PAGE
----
Singapore to suspend Glencore’s bunkering licence over fuel contamination role

The Maritime and Port Authority of Singapore (MPA) has decided to suspend Glencore’s bunkering licence for two months following an investigation into a recent bunker fuel contamination in Singapore port.

Illustration; Source: MPA Singapore

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The move comes following the completion of an investigation into bunker fuel contamination in the port earlier this year. Namely, contamination cases started to emerge in March 2022 as a number of ships had been supplied with high sulphur fuel oil containing high concentration levels of chlorinated organic compounds.

As informed earlier, the fuel oil supplied by Glencore Singapore Pte Ltd (Glencore) and PetroChina International (Singapore) was traced back to a tanker at the Port of Khor Fakkan, United Arab Emirates.

Forensic fingerprinting analysis of the fuel samples taken from the tanker showed a match with samples taken from several affected ships that had taken HSFO from both Glencore and PetroChina, the investigation showed. 

Between 21 and 23 March 2022, the fuel oil testing laboratory engaged by Glencore reported results showing that the samples taken from the parcels of fuel oil Glencore purchased, contained concentrations of COCs that ranged from approximately 2,000 ppm to 15,000 ppm. COCs are not commonly present in bunker fuel, especially at such elevated levels. “

“MPA’s investigation found that despite this, Glencore continued to supply bunkers blended with the fuel purchased that was contaminated with high levels of COC to vessels in the Port of Singapore from 22 March 2022 to 1 April 2022,” the port authority said.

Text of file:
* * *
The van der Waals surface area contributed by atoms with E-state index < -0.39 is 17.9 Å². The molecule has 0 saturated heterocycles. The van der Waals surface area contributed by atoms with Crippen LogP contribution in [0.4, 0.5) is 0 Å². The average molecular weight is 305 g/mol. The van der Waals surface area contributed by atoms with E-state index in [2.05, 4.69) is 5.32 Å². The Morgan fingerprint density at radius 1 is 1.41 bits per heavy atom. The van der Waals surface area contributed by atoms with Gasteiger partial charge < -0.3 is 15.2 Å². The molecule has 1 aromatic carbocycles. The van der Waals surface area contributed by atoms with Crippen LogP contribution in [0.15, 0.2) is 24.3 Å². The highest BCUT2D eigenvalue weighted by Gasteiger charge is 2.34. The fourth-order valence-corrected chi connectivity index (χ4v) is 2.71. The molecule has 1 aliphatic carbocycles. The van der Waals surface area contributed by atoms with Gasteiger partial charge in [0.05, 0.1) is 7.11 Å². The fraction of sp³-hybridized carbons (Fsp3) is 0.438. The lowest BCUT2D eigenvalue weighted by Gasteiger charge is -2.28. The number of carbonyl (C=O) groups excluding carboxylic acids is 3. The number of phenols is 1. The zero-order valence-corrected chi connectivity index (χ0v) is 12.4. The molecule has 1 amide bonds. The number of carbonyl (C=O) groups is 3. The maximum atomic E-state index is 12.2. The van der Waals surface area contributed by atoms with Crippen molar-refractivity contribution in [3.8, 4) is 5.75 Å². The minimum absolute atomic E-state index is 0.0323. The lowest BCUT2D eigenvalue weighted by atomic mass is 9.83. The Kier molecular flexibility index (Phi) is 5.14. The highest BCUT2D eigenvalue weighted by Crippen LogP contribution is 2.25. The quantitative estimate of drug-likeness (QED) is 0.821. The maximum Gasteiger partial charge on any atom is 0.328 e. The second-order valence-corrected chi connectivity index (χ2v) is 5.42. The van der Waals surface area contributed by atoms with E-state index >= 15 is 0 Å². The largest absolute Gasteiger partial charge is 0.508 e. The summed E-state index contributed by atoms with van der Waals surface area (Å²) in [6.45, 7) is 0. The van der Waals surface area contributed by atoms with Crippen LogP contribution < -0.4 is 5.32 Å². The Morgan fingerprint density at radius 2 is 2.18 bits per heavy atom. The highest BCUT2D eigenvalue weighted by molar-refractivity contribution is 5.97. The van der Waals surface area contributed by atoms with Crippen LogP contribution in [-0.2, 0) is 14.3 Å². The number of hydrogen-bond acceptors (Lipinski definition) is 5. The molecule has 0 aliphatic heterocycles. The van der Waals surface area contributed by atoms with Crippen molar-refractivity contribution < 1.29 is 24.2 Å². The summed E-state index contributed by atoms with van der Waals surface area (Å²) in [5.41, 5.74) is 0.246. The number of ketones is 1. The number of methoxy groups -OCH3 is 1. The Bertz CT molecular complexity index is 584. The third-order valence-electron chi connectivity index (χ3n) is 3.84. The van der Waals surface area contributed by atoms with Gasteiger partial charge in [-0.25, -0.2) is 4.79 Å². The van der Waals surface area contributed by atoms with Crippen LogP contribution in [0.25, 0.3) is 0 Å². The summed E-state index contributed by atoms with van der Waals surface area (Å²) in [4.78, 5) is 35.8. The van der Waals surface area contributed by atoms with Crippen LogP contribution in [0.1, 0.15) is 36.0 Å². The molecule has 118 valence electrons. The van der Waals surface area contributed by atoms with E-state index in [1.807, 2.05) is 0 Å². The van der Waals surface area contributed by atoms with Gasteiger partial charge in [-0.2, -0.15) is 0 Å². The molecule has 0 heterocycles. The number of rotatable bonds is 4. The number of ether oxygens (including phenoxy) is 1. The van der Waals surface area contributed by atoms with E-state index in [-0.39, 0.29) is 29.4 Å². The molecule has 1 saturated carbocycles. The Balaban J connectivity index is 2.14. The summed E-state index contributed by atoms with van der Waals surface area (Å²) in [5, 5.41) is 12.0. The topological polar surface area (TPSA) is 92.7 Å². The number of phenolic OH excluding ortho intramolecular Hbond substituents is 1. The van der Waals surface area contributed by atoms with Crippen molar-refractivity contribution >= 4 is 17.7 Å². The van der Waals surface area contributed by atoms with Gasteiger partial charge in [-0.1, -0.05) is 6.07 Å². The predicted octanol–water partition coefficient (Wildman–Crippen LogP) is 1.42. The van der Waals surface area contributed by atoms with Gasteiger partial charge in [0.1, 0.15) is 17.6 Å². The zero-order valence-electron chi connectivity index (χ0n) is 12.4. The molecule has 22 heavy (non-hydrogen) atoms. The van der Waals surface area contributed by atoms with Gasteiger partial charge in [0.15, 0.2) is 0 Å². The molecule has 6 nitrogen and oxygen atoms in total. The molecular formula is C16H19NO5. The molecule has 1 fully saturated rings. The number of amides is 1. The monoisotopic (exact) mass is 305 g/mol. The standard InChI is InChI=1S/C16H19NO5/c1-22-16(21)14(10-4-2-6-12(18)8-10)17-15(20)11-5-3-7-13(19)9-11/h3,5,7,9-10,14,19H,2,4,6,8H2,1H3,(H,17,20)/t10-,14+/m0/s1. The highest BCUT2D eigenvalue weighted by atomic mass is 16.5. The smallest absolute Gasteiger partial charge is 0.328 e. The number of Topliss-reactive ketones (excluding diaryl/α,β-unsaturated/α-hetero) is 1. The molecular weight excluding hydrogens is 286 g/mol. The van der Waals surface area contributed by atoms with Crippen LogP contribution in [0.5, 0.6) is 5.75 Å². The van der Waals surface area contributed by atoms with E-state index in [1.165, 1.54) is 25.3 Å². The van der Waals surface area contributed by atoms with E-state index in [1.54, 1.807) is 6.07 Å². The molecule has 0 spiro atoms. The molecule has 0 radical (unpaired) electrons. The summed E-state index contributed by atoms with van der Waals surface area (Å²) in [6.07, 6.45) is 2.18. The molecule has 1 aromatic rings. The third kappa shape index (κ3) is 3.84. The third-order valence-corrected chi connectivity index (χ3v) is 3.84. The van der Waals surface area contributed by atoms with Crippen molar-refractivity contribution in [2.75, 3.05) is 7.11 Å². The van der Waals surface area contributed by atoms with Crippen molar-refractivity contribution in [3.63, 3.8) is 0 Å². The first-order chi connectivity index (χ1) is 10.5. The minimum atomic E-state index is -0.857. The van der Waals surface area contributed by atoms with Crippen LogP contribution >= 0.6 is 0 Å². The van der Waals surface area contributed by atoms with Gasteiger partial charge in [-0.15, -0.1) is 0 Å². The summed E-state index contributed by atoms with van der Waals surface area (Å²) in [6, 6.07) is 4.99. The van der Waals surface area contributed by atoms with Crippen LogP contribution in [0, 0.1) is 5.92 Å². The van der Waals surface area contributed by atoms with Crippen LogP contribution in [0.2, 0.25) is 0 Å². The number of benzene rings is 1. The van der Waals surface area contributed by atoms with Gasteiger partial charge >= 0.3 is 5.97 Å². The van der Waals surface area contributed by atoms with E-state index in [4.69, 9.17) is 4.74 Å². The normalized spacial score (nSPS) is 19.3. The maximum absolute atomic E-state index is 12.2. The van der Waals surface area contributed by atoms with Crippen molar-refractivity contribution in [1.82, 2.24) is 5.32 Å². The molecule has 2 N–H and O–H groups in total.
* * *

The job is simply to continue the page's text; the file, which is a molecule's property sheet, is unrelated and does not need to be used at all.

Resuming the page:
By doing so, Glencore contravened the terms and conditions of its bunkering licence.

A total of 24 vessels were supplied with the affected fuel by Glencore from 22 March to 1 April 2022, and at least 3 vessels have reported issues with their fuel pumps and engines, the investigation findings further show.

MPA said that it has asked Glencore to improve its internal procedures to ensure that prompt action is taken in the future when it becomes aware of, or reasonably suspects, any irregularity in fuel quality.

Separately, MPA’s investigation revealed that PetroChina had stopped delivery of the contaminated fuel promptly by 19 March 2022 once it received its own test results that the fuel it supplied was contaminated with COC. Therefore, MPA has decided not to take any action against PetroChina.

“MPA takes a serious view of contraventions of the bunker supplier licence terms and conditions, and will not hesitate to suspend or cancel the relevant licences, where necessary. MPA has also reminded licensees to immediately report to MPA any irregularity in any bunker operation or contravention of any provision under the terms and conditions of their bunker supplier licence,” the port authority stressed.

The decision is set to come into effect on August 18, 2022.